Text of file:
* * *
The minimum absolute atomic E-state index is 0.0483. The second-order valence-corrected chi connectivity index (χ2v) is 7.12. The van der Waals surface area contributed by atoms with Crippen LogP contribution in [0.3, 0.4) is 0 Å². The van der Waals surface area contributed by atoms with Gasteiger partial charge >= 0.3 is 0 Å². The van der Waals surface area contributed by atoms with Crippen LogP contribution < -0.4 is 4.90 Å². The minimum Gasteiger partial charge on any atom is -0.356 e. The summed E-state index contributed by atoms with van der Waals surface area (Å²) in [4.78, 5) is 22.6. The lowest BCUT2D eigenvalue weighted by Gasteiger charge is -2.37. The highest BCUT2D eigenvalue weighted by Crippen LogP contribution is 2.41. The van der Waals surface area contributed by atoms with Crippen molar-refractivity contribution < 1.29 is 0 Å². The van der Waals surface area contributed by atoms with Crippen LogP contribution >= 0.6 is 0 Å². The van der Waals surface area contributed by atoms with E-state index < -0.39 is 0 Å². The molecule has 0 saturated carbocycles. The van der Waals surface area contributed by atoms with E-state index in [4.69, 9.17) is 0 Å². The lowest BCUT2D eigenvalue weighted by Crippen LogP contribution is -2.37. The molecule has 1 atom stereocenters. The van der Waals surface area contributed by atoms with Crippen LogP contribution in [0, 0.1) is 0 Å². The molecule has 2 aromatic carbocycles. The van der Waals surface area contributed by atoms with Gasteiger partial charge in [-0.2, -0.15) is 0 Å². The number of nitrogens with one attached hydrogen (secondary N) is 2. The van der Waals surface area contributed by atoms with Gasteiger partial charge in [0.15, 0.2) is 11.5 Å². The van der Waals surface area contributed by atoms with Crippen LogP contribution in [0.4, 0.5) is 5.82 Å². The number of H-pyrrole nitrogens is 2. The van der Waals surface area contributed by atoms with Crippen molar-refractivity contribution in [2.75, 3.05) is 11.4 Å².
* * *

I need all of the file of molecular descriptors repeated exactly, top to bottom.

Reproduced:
The minimum absolute atomic E-state index is 0.0483. The second-order valence-corrected chi connectivity index (χ2v) is 7.12. The van der Waals surface area contributed by atoms with Crippen LogP contribution in [0.3, 0.4) is 0 Å². The van der Waals surface area contributed by atoms with Gasteiger partial charge >= 0.3 is 0 Å². The van der Waals surface area contributed by atoms with Crippen LogP contribution < -0.4 is 4.90 Å². The minimum Gasteiger partial charge on any atom is -0.356 e. The summed E-state index contributed by atoms with van der Waals surface area (Å²) in [4.78, 5) is 22.6. The lowest BCUT2D eigenvalue weighted by Gasteiger charge is -2.37. The highest BCUT2D eigenvalue weighted by Crippen LogP contribution is 2.41. The van der Waals surface area contributed by atoms with Crippen molar-refractivity contribution < 1.29 is 0 Å². The van der Waals surface area contributed by atoms with Crippen LogP contribution >= 0.6 is 0 Å². The van der Waals surface area contributed by atoms with E-state index < -0.39 is 0 Å². The molecule has 0 saturated carbocycles. The van der Waals surface area contributed by atoms with E-state index in [4.69, 9.17) is 0 Å². The lowest BCUT2D eigenvalue weighted by Crippen LogP contribution is -2.37. The molecule has 1 atom stereocenters. The van der Waals surface area contributed by atoms with Crippen LogP contribution in [0, 0.1) is 0 Å². The molecule has 2 aromatic carbocycles. The van der Waals surface area contributed by atoms with Gasteiger partial charge in [-0.2, -0.15) is 0 Å². The number of nitrogens with one attached hydrogen (secondary N) is 2. The van der Waals surface area contributed by atoms with Gasteiger partial charge in [0.15, 0.2) is 11.5 Å². The van der Waals surface area contributed by atoms with Crippen LogP contribution in [0.4, 0.5) is 5.82 Å². The number of H-pyrrole nitrogens is 2. The van der Waals surface area contributed by atoms with Crippen molar-refractivity contribution in [2.75, 3.05) is 11.4 Å².